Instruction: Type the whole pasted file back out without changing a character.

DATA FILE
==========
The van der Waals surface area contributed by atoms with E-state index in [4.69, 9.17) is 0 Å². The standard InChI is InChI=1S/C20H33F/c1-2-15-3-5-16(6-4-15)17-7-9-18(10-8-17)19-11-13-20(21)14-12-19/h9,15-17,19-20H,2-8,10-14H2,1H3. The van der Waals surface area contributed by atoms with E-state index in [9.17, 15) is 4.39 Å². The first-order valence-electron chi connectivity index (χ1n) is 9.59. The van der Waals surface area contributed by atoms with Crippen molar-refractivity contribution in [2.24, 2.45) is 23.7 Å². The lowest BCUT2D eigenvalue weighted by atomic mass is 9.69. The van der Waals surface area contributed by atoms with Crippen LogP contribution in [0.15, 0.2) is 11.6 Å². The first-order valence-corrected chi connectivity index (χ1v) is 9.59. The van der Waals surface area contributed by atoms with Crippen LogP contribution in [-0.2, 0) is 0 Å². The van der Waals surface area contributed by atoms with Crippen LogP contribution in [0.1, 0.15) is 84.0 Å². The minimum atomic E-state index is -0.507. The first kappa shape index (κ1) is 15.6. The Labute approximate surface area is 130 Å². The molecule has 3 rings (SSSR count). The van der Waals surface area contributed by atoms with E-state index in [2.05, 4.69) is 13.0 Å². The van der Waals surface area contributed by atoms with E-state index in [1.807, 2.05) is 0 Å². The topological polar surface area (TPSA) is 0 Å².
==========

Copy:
The van der Waals surface area contributed by atoms with E-state index in [4.69, 9.17) is 0 Å². The standard InChI is InChI=1S/C20H33F/c1-2-15-3-5-16(6-4-15)17-7-9-18(10-8-17)19-11-13-20(21)14-12-19/h9,15-17,19-20H,2-8,10-14H2,1H3. The van der Waals surface area contributed by atoms with E-state index in [9.17, 15) is 4.39 Å². The first-order valence-electron chi connectivity index (χ1n) is 9.59. The van der Waals surface area contributed by atoms with Crippen molar-refractivity contribution in [2.24, 2.45) is 23.7 Å². The lowest BCUT2D eigenvalue weighted by atomic mass is 9.69. The van der Waals surface area contributed by atoms with Crippen LogP contribution in [0.15, 0.2) is 11.6 Å². The first-order valence-corrected chi connectivity index (χ1v) is 9.59. The van der Waals surface area contributed by atoms with Crippen LogP contribution in [-0.2, 0) is 0 Å². The van der Waals surface area contributed by atoms with Crippen LogP contribution in [0.1, 0.15) is 84.0 Å². The minimum atomic E-state index is -0.507. The first kappa shape index (κ1) is 15.6. The Labute approximate surface area is 130 Å². The molecule has 3 rings (SSSR count). The van der Waals surface area contributed by atoms with E-state index in [2.05, 4.69) is 13.0 Å². The van der Waals surface area contributed by atoms with E-state index in [1.807, 2.05) is 0 Å². The topological polar surface area (TPSA) is 0 Å².